Anyway, I am not in the nuclear power industry (and that is a good thing given my sometimes decided lack of attention and focus) nor am I going to China, but yr. obdnt. srvnt. is going to both New Zealand and Australia for two conferences. Yes, I am a glutton for punishment but I was asked and I said “Yes” before anyone could change his mind.

New Zealand
The New Zealand Oracle Users Group has its conference every 18 months. NZOUG 2013 is from 18 to 19 March 2013 in Te Papa, Wellington, NZ. In theory, I was the content chairman for the BI and EPM track at this conference but I have to admit that this really meant that I bugged, bothered, and pestered Erica Harris, Richard Philipson, and what seems like most of Oracle Australia/New Zealand (thanks to Kay Galbraith and Daniel O’Brien) with trying to figure out what would be appropriate content for NZ and who oh who would present. They did a great job identifying people to speak. NZOUG does quality work and their agenda is very strong. I plan on checking out the other tracks (something I never seem to be able to do at Kscope) while I am there as well as presenting two sessions, one on ODI and data quality (hey, come to NZ or buy my book and read my chapter on this) and the other, excitingly, on Dodeca. Now I just have to finish writing it.

Check out the agenda here.

Here’s what’s planned for BI and EPM:

The important bits are: NZOUG 2013 is from 18 to 19 March in Te Papa, Wellington and costs a mere 795 +GST NZD if you are a member and register under the early bird scheme. Read the full agenda – there’s amazing value for money.

Ah, another country, and a slightly different group of people to exasperate, although in this case it’s fellow board member and Oracle ACE Bambi Price that I think I annoyed the most and of course Oracle Australia (hi, Kay, and yeah, I owe you). Again, I helped out with the agenda and yes, I have written about this before for the ODTUG blog where you can read all about it.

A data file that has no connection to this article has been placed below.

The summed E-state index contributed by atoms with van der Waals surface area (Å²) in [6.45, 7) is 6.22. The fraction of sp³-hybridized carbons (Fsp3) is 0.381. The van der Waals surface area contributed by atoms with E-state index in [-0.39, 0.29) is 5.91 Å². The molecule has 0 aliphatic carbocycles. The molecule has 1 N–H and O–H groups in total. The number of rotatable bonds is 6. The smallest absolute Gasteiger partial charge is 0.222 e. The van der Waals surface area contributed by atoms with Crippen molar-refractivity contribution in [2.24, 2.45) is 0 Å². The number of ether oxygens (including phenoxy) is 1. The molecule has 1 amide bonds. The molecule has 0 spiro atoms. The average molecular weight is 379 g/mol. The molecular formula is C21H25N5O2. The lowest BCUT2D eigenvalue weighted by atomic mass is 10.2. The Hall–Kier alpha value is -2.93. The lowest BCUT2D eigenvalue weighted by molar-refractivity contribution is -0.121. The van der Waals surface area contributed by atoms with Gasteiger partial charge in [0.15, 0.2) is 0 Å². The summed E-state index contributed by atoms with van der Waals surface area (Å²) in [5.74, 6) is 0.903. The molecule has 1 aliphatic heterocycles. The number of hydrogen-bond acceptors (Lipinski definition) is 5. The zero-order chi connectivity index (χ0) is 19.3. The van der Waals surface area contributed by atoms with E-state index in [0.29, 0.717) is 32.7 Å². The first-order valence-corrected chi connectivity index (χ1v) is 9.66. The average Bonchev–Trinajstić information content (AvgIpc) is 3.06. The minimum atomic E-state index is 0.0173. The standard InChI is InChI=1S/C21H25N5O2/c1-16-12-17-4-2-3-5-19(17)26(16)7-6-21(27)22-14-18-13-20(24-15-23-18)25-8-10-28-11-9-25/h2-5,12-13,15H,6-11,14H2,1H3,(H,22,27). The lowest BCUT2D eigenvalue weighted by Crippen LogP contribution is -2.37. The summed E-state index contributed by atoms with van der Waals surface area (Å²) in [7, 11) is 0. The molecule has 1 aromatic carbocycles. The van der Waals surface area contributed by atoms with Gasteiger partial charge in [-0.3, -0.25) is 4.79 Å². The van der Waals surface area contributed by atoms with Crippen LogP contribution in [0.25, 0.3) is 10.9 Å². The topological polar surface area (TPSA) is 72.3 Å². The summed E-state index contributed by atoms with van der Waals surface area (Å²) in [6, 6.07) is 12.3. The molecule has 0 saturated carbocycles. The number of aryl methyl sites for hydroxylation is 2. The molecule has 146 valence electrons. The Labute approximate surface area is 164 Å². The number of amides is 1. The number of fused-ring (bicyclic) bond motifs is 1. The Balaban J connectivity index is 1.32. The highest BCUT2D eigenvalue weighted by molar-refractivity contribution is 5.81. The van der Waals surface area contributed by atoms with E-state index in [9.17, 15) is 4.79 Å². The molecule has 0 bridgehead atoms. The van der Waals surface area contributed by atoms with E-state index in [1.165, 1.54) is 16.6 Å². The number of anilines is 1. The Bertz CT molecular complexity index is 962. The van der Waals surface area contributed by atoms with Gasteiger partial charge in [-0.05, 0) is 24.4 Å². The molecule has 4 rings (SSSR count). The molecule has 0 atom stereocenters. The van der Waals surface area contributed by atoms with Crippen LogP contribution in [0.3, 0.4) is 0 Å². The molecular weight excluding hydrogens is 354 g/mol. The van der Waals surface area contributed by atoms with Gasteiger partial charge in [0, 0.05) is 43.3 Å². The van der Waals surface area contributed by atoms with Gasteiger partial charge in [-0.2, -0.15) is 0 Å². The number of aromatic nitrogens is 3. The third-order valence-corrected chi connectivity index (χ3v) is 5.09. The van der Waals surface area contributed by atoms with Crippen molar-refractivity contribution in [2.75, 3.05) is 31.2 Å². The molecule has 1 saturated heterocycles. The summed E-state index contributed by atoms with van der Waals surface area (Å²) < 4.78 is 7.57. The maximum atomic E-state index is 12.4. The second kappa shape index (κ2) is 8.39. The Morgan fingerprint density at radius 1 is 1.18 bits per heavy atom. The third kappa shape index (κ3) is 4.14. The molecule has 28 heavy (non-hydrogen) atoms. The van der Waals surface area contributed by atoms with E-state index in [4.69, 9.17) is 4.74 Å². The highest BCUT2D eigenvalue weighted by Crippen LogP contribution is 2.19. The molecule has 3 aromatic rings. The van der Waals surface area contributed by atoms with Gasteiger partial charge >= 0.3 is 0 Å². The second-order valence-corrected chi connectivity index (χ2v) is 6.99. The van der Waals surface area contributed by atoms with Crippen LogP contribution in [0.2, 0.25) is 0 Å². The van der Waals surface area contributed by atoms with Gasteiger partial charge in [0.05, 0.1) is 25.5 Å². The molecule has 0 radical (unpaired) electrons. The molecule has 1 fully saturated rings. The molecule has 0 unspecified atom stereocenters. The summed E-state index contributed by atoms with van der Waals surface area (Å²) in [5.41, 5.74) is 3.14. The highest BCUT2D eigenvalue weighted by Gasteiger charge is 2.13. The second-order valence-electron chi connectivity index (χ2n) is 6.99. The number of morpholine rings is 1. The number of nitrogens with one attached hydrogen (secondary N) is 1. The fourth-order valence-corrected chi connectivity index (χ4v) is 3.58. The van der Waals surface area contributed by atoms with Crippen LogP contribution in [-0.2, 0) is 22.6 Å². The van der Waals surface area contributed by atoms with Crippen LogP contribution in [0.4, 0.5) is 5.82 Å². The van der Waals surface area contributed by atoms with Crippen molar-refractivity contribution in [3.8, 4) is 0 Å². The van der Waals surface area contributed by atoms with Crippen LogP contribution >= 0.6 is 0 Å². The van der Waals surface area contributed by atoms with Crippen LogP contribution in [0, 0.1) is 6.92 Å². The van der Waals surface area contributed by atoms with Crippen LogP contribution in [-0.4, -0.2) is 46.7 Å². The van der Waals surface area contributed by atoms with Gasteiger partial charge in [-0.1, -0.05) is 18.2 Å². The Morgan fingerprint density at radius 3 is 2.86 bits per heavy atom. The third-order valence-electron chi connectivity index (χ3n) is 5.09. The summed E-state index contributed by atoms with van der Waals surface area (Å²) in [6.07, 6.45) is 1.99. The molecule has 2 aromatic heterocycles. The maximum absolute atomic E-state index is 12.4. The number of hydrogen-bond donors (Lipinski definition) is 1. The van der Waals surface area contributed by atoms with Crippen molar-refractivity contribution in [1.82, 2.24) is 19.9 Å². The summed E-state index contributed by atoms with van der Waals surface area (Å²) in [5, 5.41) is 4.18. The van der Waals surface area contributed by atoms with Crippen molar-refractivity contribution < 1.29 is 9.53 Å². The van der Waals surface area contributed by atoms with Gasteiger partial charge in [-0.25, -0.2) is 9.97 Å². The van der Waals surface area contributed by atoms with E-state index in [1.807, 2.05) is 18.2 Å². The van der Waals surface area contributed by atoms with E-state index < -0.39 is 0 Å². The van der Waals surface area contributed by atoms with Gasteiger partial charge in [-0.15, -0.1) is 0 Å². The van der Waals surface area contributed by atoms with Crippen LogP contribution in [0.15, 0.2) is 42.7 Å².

This is an ODTUG Seriously Practical conference (NZOUG is their own full Oracle product line show show, I am just there to present and help with the BI and EPM content selection) and as such will focus a deep dive into the technical end of the BI and EPM tools. Yes, I am presenting the same two sessions at this conference and no, there will not be many NZers (I just made that word up as “Kiwis” is a bit twee) in Melbourne so I don’t view this approach as a rerun. More like a keep-Cameron-on-the-ragged-edge-of-sanity-because-he-takes-too-much-on approach.

Check out the agenda here.

Here’s what’s planned for BI and EPM:

The important bits are: the ODTUG SP Australia is from 21 to 22 March in Melbourne and costs a mere 599 AUD. Read the full agenda – there’s amazing value for money. Again. 

This is pretty exciting stuff
Okay, the flight in economy from home to NZ to Aus to NZ to LA to home is not exciting. At all. But helping out with BI and EPM geeks on the other side of the world is exciting. Yes, they have odd sounding accents (of course to them I’m the one with the weird way of pronouncing things and the incomprehensible slang) but their passion and commitment to technical knowledge, sharing, and evangelism is just like what you see here in the States with ODTUG’s events. I’m beyond happy and proud to help out and I’m hoping that both events will be a great success.

Thanks to the magic of Google Analytics, I know that both NZ and Australia read this blog. Australasians, if you have ever wondered what kind of idiot I am in person, now’s your chance. :) Seriously, they’re both good presentations and you can always go get a cup of tea (ah, real tea, I wonder what the NZ/Aus. version of Typhoo or PG Tips is) if I prattle on too much. I hope that you’ll be able to come to the conference that is closest – as you can see from the above there’s really some great content on offer.

Be seeing you.

10 February 2013

One Of These Things (is Not Like The Others)

A different kind of blog
I’m sort of a boring guy (go on, just ask those who know me personally) and I’m definitely a busy geek (you will have to decide if that is because I do a lot, or try to do too much, or simply have lousy time management skills, I tend to think the last) and thus most of the blogs I read are 100% technical and informative -- how do I do this, why doesn’t this work, what’s the workaround for this, what are the concepts behind that.  You get the idea – boring + busy + always scrambling for ideas = technical blogs, not blogs that espouse philosophy, or a particular Weltanschauung.

But I think maybe I’m doing myself a disservice with this kind of focus.  Simply being technically proficient (you decide to what extent I fit that description) is not enough to make me a well-rounded consultant or even person.  I don’t write philosophical (opinionated yes, philosophical barely) blogs on the state of EPM, but is there someone who does?  Why yes there is.

It’s a secret